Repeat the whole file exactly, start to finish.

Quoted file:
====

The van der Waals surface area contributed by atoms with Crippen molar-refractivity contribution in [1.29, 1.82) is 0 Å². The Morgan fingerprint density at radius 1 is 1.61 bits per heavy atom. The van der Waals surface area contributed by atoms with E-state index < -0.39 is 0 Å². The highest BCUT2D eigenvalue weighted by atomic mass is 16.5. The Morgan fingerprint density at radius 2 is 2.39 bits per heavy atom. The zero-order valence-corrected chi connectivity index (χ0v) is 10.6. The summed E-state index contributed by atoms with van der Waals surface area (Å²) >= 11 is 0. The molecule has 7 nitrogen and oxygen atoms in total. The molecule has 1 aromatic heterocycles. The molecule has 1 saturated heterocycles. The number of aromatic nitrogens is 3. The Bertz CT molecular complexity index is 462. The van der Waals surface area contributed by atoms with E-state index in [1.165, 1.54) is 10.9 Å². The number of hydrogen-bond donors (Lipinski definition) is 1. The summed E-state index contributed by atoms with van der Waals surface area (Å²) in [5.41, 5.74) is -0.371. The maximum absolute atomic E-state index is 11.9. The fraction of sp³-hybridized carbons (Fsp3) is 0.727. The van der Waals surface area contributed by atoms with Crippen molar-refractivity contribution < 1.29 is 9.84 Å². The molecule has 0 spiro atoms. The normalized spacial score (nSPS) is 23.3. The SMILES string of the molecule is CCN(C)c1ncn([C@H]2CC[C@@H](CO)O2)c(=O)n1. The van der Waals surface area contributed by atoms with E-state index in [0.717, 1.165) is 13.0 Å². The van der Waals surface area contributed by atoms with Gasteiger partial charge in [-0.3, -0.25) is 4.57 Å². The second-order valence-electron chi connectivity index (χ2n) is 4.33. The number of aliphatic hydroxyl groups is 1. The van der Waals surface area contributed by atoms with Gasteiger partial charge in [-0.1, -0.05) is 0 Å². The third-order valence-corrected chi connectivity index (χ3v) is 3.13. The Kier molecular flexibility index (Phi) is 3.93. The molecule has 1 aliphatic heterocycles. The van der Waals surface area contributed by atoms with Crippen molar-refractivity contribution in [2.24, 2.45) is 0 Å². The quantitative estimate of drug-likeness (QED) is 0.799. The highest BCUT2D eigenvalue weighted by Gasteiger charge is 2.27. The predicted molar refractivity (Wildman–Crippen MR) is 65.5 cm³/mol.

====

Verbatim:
The van der Waals surface area contributed by atoms with Crippen molar-refractivity contribution in [1.29, 1.82) is 0 Å². The Morgan fingerprint density at radius 1 is 1.61 bits per heavy atom. The van der Waals surface area contributed by atoms with E-state index < -0.39 is 0 Å². The highest BCUT2D eigenvalue weighted by atomic mass is 16.5. The Morgan fingerprint density at radius 2 is 2.39 bits per heavy atom. The zero-order valence-corrected chi connectivity index (χ0v) is 10.6. The summed E-state index contributed by atoms with van der Waals surface area (Å²) >= 11 is 0. The molecule has 7 nitrogen and oxygen atoms in total. The molecule has 1 aromatic heterocycles. The molecule has 1 saturated heterocycles. The number of aromatic nitrogens is 3. The Bertz CT molecular complexity index is 462. The van der Waals surface area contributed by atoms with E-state index in [1.165, 1.54) is 10.9 Å². The number of hydrogen-bond donors (Lipinski definition) is 1. The summed E-state index contributed by atoms with van der Waals surface area (Å²) in [5.41, 5.74) is -0.371. The maximum absolute atomic E-state index is 11.9. The fraction of sp³-hybridized carbons (Fsp3) is 0.727. The van der Waals surface area contributed by atoms with Crippen molar-refractivity contribution < 1.29 is 9.84 Å². The molecule has 0 spiro atoms. The normalized spacial score (nSPS) is 23.3. The SMILES string of the molecule is CCN(C)c1ncn([C@H]2CC[C@@H](CO)O2)c(=O)n1. The van der Waals surface area contributed by atoms with E-state index in [0.717, 1.165) is 13.0 Å². The van der Waals surface area contributed by atoms with Gasteiger partial charge in [-0.3, -0.25) is 4.57 Å². The second-order valence-electron chi connectivity index (χ2n) is 4.33. The number of aliphatic hydroxyl groups is 1. The van der Waals surface area contributed by atoms with Gasteiger partial charge in [-0.1, -0.05) is 0 Å². The third-order valence-corrected chi connectivity index (χ3v) is 3.13. The Kier molecular flexibility index (Phi) is 3.93. The molecule has 1 aliphatic heterocycles. The van der Waals surface area contributed by atoms with Crippen molar-refractivity contribution in [2.24, 2.45) is 0 Å². The quantitative estimate of drug-likeness (QED) is 0.799. The highest BCUT2D eigenvalue weighted by Gasteiger charge is 2.27. The predicted molar refractivity (Wildman–Crippen MR) is 65.5 cm³/mol.